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Moro reflex or startle in the newborn baby

Moro reflex or startle in the newborn baby


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New parents are alarmed the first time they see their baby startle. The baby is calm and all of a sudden he extends his arms and opens his palms.

It is an involuntary and totally normal movement that is called the Moorish reflex.. This startle in the newborn baby is indicative of good health, in fact, if it were not done before a certain stimulus, we would be facing a possible case of brain or spinal cord damage.

It is an involuntary response to stimulation, it is one of the primary reflexes of the newborn baby and usually disappears after 3 or 4 months of life.

It is known as the startle reflex, the baby's hug reflex, or the Moor reflex.. This last definition is the most common and is due to its discoverer, the Austrian Ernst Moro, a well-known pediatrician who, between the late 19th and early 20th centuries, made important advances in pediatrics.

Checking the moro reflex is one of the first tests performed on a newborn baby, It involves placing the baby lying on a soft surface, for example a cushion, raising its head carefully and letting it fall backwards, supporting it quickly (without hitting the cushion). If the child extends his arms with the palms up and even cries, that is, if he starts for a few seconds, and then the arms return to their position and he relaxes, his response is normal and is a sign of good health.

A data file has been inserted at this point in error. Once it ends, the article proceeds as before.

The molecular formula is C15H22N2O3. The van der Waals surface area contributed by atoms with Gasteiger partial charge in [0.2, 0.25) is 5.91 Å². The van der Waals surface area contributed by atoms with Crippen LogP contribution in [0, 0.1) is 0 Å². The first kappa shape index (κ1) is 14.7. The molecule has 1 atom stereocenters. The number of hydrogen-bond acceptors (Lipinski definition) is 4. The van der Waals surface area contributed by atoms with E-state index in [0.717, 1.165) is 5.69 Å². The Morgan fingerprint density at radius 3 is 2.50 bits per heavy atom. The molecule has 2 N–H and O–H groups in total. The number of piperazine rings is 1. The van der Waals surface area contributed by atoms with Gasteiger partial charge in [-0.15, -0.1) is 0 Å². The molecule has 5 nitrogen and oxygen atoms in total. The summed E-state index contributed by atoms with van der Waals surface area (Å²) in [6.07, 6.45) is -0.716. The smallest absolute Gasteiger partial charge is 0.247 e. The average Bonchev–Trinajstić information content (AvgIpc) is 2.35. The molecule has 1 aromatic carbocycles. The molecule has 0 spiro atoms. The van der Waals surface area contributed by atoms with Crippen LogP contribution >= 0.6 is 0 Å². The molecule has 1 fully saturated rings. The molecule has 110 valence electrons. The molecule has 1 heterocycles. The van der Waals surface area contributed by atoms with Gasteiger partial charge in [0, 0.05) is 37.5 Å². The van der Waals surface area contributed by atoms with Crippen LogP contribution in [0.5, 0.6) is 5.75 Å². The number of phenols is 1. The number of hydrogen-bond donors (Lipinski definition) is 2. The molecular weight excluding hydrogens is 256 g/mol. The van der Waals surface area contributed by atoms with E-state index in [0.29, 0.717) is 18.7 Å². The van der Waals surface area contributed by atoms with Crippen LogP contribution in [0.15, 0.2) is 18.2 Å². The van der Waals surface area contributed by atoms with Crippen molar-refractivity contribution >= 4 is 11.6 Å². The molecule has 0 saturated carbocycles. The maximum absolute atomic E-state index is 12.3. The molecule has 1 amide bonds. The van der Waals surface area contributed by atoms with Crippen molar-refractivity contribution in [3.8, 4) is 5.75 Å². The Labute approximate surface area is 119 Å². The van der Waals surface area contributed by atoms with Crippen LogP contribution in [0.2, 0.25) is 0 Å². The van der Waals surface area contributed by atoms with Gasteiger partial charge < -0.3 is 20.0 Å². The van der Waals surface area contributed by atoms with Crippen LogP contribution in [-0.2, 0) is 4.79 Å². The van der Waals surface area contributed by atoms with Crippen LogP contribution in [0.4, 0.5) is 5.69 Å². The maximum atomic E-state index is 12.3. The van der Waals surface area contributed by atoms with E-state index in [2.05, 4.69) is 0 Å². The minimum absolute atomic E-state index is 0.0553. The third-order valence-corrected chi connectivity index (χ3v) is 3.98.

The baby can also be observed to perform this movement while sleeping, if he hears a loud sound that scares him or if we change his position abruptly.

If the moro reflex is not appreciated in the baby both in the tests carried out immediately after birth and in subsequent tests or even if it is performed but in an asymmetric way, that is, only with one side of the body, it could be an indication of:

- Brain damage.

- Damage to the spinal cord.

- Fractured clavicle.

- Damage to the brachial plexus (these are the nerves that run from the lower neck to the upper shoulder area)

In the absence of startle in the newborn baby, the pediatrician will perform a physical examination and take a family history to rule out possible congenital defects.

If the Moor's reflex persisted beyond the fourth or fifth month of the baby's life may indicate neurological damage.

This video shows what the startle reflex is in a newborn baby.

You can read more articles similar to Moro reflex or startle in the newborn baby, in the category of Newborn on site.


Video: How to Identify Signs and Symptoms of a Retained Moro Reflex in Your Child (May 2022).